Tuesday, March 19, 2019

Bits and Pieces of Our Days — The Flood Edition

* The bit, the piece, the lead story is the historic and devastating flooding in my state (and other states in the midwest.)  This article in The Washington Post covers it and there are more pictures here, in The Atlantic. My family was lucky, as was my town. Although roughly 8,000 people (a third of our town) were told to evacuate their homes (we didn't have to — we live two miles from the evacuation boundary), we didn't experience the devastation that many others are experiencing. To say that rebuilding and recovery will "take time" sounds weak and feels inadequate. Lives have been lost. It's horrible.

* I spent an anxiety-ridden chunk of Wednesday afternoon wondering if Atticus was safe. His school dismissed early (he has about a 20-minute commute, to a nearby town) but by the time kids left and he headed to his car, roads were quickly closing. Every route he tried was flooding and he was either told by law enforcement to turn back, or the water itself told him to do so. He told me later that he plowed through some water he shouldn't have, but his only other option at that point was to stay in that spot on the highway and watch the water come at him from all directions. He finally made it back to his school two hours later, and soon all roads in and out were closed. As that small town was flooding, too, the school was being turned into a shelter for those who needed to leave their homes.

* I don't like water. When I was seven years old, we moved to Alaska. My father had been stationed near Fairbanks, and we were temporarily living in a basement apartment until base housing became available. After much-higher-than-normal rainfall that summer, the Chena River overflowed. Fairbanks was inundated. I remember that we had to get out of our apartment (I don't remember packing a bag or even grabbing anything) ... I remember that we headed upstairs, to our neighbors (I don't remember their names) ... I remember seeing the water begin to flow over our feet in that upstairs apartment (I don't remember what my brother, sister, and I said to each other) ... and then I remember someone rowing us away from that apartment. We left our home in a boat.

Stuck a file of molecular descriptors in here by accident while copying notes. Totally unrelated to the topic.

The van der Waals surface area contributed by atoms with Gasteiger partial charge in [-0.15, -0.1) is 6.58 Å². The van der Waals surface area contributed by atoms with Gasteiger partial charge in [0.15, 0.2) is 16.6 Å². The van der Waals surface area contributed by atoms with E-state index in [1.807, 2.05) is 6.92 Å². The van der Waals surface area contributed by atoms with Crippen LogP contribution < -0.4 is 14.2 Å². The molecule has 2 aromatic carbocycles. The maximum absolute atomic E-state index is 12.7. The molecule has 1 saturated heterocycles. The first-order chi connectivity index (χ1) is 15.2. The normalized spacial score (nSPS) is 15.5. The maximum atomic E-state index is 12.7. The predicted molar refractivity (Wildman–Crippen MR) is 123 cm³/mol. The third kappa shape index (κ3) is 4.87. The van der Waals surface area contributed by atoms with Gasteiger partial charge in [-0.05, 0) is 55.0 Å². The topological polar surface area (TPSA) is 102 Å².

* Wednesday afternoon was an exercise in both accepting and controlling my anxiety. (Thank you to my dear friend who listened to me cry when I imagined my husband out in flood waters.) Atticus was safe, he had made it back to the school. It was inconvenient, it wasn't perfect, but he was safe. That was all that mattered. I had just taken another deep breath (breathe in slowly through your nose, blow the breath out slowly through your mouth ... again, Karen, again, he's fine) when I heard the garage door opening. (What?) One of the roads out of the school's town had been opened for a short time. The principal told Atticus, "The road's open, at least for now — go!" He made it to the main highway, which was, while not dry, at least not flooded, and then he made it home. If it had been me in that school, I probably would have gone to the library, found a Harry Potter book, and curled up in a corner for the night. Not Atticus. He was going to get home to us as soon as he could.